When a user does not fill his "about me" section in his profile, the following sentence appears:

Apparently, this user prefers to keep an air of mystery about them.

To my knowledge (which are restricted I admit), it should be

Apparently, this user prefers to keep an air of mystery about him/himself.

I'm pretty sure that I'm wrong, however I really don't understand the use of plural in "them".

Could you please explain me the underlying grammar rule that justifies such a term? Also, I'd be happy to know if replacing them by him or himself would be correct.

  • 1
    This is one of the most commonly asked questions on the site. Singular they has been discussed back and forth hundreds of times here—there’s even a tag for it, which I’ve added to your question. Please have a look at some of the other questions in the category for more discussion. Commented Apr 22, 2015 at 12:06
  • 1
    @JanusBahsJacquet ok thank you for the advice. I'll do it. However, I have to say that I don't know what should I have searched in order to avoid a duplicate. Maybe you could point me out to some meta discussion about it. I know how to search if a math question was already asked but for english grammar I don't even know how to approach the problem (of checking if it is a duplicate).
    – Surb
    Commented Apr 22, 2015 at 12:21
  • 1
    It is annoyingly difficult to search for—many of our most-asked questions are (how do you search for whether to use ‘a’ or ‘the’ when both words are ignored by the searching algorithm?). Searching for things like this requires some level of grammatical knowledge. In this case, something like “singular them” would have given you a few hits that would ultimately lead to the canon question; but most things you would think to search for would give you very little. Commented Apr 22, 2015 at 12:28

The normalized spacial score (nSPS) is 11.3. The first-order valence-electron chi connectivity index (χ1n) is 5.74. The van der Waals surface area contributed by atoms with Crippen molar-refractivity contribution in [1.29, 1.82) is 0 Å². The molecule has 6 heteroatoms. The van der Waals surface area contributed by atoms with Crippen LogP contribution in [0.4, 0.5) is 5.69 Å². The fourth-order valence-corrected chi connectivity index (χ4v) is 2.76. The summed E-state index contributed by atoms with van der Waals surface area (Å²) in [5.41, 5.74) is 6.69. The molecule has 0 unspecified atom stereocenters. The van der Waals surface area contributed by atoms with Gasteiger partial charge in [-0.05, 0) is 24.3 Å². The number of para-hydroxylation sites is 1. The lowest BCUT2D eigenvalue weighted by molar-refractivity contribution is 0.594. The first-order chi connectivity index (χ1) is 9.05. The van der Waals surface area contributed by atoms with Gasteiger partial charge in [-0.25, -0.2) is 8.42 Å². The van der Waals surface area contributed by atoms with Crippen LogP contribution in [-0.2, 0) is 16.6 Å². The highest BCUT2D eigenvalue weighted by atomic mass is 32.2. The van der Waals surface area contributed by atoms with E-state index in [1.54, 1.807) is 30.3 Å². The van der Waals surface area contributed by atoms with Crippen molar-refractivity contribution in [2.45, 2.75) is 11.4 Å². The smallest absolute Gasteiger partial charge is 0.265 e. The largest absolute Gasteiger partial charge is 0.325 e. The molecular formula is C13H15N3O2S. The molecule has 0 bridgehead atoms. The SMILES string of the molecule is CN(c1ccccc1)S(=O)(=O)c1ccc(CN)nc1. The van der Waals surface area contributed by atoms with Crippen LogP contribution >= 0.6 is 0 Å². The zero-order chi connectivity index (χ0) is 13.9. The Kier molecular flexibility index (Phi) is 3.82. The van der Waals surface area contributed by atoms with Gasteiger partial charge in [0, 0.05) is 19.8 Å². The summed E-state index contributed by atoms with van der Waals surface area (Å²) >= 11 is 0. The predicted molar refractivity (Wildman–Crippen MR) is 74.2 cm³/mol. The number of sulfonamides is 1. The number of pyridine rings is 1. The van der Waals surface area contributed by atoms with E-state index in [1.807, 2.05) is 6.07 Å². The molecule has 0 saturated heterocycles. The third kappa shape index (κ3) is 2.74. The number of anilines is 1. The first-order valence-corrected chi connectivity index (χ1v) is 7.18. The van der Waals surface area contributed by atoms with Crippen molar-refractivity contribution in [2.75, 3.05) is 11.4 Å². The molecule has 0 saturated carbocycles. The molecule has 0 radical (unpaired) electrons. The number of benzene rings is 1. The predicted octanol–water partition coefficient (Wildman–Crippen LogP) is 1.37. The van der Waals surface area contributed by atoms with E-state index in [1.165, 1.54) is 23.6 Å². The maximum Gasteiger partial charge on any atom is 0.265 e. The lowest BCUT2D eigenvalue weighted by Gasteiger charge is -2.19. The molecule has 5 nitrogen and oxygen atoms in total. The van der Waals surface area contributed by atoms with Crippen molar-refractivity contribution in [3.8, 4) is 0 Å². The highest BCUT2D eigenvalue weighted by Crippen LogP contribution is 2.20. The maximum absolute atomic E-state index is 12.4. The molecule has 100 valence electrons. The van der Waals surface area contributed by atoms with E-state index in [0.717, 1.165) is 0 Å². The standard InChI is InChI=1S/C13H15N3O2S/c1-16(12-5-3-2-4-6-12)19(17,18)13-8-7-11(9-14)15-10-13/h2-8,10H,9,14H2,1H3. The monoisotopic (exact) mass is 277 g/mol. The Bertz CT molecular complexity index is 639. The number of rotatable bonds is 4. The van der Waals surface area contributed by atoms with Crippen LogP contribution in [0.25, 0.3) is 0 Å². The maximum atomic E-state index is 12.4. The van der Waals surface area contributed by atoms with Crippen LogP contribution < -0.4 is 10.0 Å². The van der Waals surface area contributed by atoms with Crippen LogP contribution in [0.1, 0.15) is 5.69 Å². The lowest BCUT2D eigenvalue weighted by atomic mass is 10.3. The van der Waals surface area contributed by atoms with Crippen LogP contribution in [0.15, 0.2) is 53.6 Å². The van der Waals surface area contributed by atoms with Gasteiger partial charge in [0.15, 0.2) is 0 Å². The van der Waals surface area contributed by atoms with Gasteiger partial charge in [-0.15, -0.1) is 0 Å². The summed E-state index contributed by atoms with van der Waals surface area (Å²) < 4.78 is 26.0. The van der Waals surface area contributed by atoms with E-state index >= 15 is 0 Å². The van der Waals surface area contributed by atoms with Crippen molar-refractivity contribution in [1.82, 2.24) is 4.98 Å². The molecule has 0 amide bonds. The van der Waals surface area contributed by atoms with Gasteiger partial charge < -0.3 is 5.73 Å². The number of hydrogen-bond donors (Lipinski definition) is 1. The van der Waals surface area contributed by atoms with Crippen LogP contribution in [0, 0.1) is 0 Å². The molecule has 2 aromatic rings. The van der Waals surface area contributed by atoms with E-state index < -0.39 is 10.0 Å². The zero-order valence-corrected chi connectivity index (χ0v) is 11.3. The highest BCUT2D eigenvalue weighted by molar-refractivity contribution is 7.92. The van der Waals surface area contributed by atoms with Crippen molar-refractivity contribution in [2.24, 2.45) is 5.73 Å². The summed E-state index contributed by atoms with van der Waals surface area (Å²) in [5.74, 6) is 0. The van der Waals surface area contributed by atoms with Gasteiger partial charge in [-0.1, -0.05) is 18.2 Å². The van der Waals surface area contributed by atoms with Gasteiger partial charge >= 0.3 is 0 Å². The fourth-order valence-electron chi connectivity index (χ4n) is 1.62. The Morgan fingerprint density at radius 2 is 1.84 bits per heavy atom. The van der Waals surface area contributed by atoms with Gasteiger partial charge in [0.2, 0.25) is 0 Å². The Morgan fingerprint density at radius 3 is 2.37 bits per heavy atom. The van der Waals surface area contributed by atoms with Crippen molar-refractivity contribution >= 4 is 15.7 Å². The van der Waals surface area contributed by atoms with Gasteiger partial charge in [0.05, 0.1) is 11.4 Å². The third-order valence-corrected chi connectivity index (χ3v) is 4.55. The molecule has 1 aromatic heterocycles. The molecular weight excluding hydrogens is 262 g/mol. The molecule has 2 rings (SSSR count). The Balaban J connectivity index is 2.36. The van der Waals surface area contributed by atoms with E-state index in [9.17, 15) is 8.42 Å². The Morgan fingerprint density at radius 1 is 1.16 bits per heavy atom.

1 Answer 1


When the gender of the person is unknown, 'them' can be used in the sentence. Though, 'him/himself' is also a correct.

Please refer this blog that talks about usage of plural pronoun as singular

  • 1
    ok I get it, thank you. But would then "him" or "himself" imply that the user is a male?
    – Surb
    Commented Apr 22, 2015 at 11:54
  • 1
    Not really, its more like a generalization. This may be compared to usage of the word man for humans in general. Its a style of writing and you can choose whichever you are comfortable with.
    – geekeffect
    Commented Apr 22, 2015 at 12:08
  • 1
    @zen an unintended implication of masculinity can't really be avoided by using a masculine pronoun as gender-neutral even if it's correct. The use of man for humankind is rather different as it's generally a mass noun in that context and a singular in other uses.
    – Chris H
    Commented Apr 22, 2015 at 14:13
  • The link you provides states that you could "Recast the sentence to plural form" if the gender is unknown, but it includes not only using them but also changing the subject to plural, as the example they give suggest: “All people are entitled to their own opinions.” Shouldn't the correct form be "Some users prefer to keep an air of mystery about them., then? Commented Jul 20, 2015 at 16:43
  • @user1598390 The article also talks about an additional option. The sentence “All people are entitled to their own opinions.” is correct, along with the sentence "Each person is entitled to their opinion"
    – geekeffect
    Commented Jul 24, 2015 at 10:26

Not the answer you're looking for? Browse other questions tagged or ask your own question.